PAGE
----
Sunrise on Two Trees Hill, Ventura, California
9 x 12 oil on plein air panel
This new painting depicts very early morning in Ventura, California, with the sun rising over Two Trees Hill, a local landmark.
The plumbago bushes were in full bloom and there was quite a bit of mist in the air, adding to the interesting atmosphere.
8 x 10 oil
Carmel Valley Road landscape,
On our way back from the San Luis Obispo Plein Air Festival this year, we drove up highway 1 through Big Sur, spent a night in Carmel, then returned via Carmel Valley Road. This beautiful “back road” features wonderful hills covered with oaks. The day we passed through, the clouds were spectacular, so I decided to focus on them in this painting.
If you look to the left side of the blog, you’ll see I’ve gotten around to updating my sold painting list. I haven’t put my new sold paintings there since January, and this year’s almost 50 sold works are now featured. I sort of wish that I could see a pattern in what appeals to my wonderful collectors, but it appears that their tastes and interests are as broad as mine. Some paintings are large, some very small. There are seascapes, animals, genre paintings, flowers, fruit, landscapes … and the subject matter is from every part of California.
Before the Harvest
12 x 9″ oil on board
San Luis Obispo area
California Central Coast
I’m getting warmed up for the San Luis Obispo Plein Air festival with this study of some of the agricultural areas, under splendid skies. I love the skies over the Central Coast.
The moon serenely rises over a pond in the Arroyo Seco, San Gabriel Valley, CA. I intentionally kept this within a limited color range to capture the twilight mood. I’ve really been enjoying painting a lot of water lately. Look for more of those paintings here soon.
Twilight on Back Bay
9 x 12 oil painting on canvas
I’m still catching up posting some of the paintings I did during the San Luis Obispo paint out early in October. This is one of my favorite semi-nocturnes, painted while the sun was in a cloud bank and was in the process of setting. Within a few minutes the sun emerged from the clouds and the whole scene was bathed in warm rosy hues, which I captured very rapidly. Then the sun dipped below the horizon and darkness came quickly.
As you can see in the photo below, I am literally standing in the marshy estuary. The prominent mountain in the distance is Hollister Peak. This work in progress photo was taken while the sun was in the cloud bank.
“Abode of the Desert Rat”
Mojave Desert, somewhere off the beaten path between Tehachapi and Rosamond
9 x 12 oil on linen
This painting was inspired by a trip back from Kernville a few months ago, coming back from a paint out with the California Art Club. The sun was starting to come out from under a cloud bank, and a storm was threatening. The brilliance of the sun contrasted with the dark shapes of the poplars. I imagined that some recluse was living in the trailer, enjoying the constantly changing weather patterns and quiet solitude. Not long after this the rains started coming. Those heavily rain laden clouds suggested a flash flood and we headed for high ground.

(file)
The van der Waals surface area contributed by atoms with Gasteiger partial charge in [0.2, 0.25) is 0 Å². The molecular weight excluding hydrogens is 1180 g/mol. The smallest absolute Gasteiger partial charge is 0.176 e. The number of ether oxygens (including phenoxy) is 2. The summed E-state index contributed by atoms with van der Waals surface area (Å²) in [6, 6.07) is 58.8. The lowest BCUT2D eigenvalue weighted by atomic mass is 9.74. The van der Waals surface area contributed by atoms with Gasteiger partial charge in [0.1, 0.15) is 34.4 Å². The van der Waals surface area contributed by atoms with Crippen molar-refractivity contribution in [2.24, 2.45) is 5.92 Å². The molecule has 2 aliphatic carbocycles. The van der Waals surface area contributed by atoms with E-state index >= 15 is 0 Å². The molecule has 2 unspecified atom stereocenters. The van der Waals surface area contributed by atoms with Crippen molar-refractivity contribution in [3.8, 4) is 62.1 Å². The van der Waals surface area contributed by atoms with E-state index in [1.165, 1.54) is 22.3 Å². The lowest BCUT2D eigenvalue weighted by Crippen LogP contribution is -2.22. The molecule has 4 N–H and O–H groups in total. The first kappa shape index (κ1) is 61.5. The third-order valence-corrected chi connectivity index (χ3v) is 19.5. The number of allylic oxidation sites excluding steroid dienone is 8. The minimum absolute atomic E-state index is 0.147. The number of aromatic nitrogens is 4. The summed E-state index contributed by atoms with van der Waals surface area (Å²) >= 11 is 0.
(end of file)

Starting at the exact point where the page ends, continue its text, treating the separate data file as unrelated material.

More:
Here’s a closer detail shot:
Mornings First Light
8 x 10 inches – oil painting on linen panel
This dramatic small painting of eucalyptus trees on Malibu Bluffs will be available through Segil Fine Art for their 9th annual Small Works Show. The artists reception will be Saturday, December 3, from 5-7 pm. The Segil Gallery is in Old Town, Monrovia, CA
In Los Angeles you can look almost anywhere and see rows of palm trees in the distance, lining a street. This group just happens to be adjacent to my house, which comes in handy for painting. The sunset was spectacular a few nights ago – presenting a veritable rainbow of hues from blue violet through pink, yellow and orange. If there ever was a subject that said “California” – this is it.
San Gabriel Mountains
8 x 10 inches oil on plein air panel
California is colorful all year long, not only in the springtime. Summer and fall wildflowers include buckwheat and other chapparal natives. It’s an earth-tone palette, full of greens, russets, umbers and golds. The buckwheat, when it dries, is a good match for burnt sienna.
I never tire of painting the tapestry of plant life that covers our rolling hills and mountains. The California Native Plant Society is a good resource for learning about our drought tolerant beauties.
Here’s how the painting might look in a dark frame that picks up the colors in the painting, with warm touches of coppery-gold.
I haven’t talked about framing too often here, but it’s true that the frame can have a big impact on how a painting looks. Compare how the same painting, on the same colored background appears in a gold carved frame. The dark frame creates a more rustic look, which might be appropriate for a home with western accents. The gold frame creates a lighter, more elegant appearance. Which do you think works best? Do you like seeing one of my paintings with framing suggestions, as opposed to just seeing the painting by itself?
Mt. Boney (from Satwiwa Park viewpoint, Conejo Valley)
16 x 20
Oil on canvas
My latest painting, finished just in time for the Artwalk in Thousand Oaks next weekend in the Conejo Valley.
Mt. Boney is part of the Santa Monica Mountain range, and is an imposing formation with sheer faces. I think it looks especially nice in afternoon light when the late sun reflects off the faceted planes of the rocks.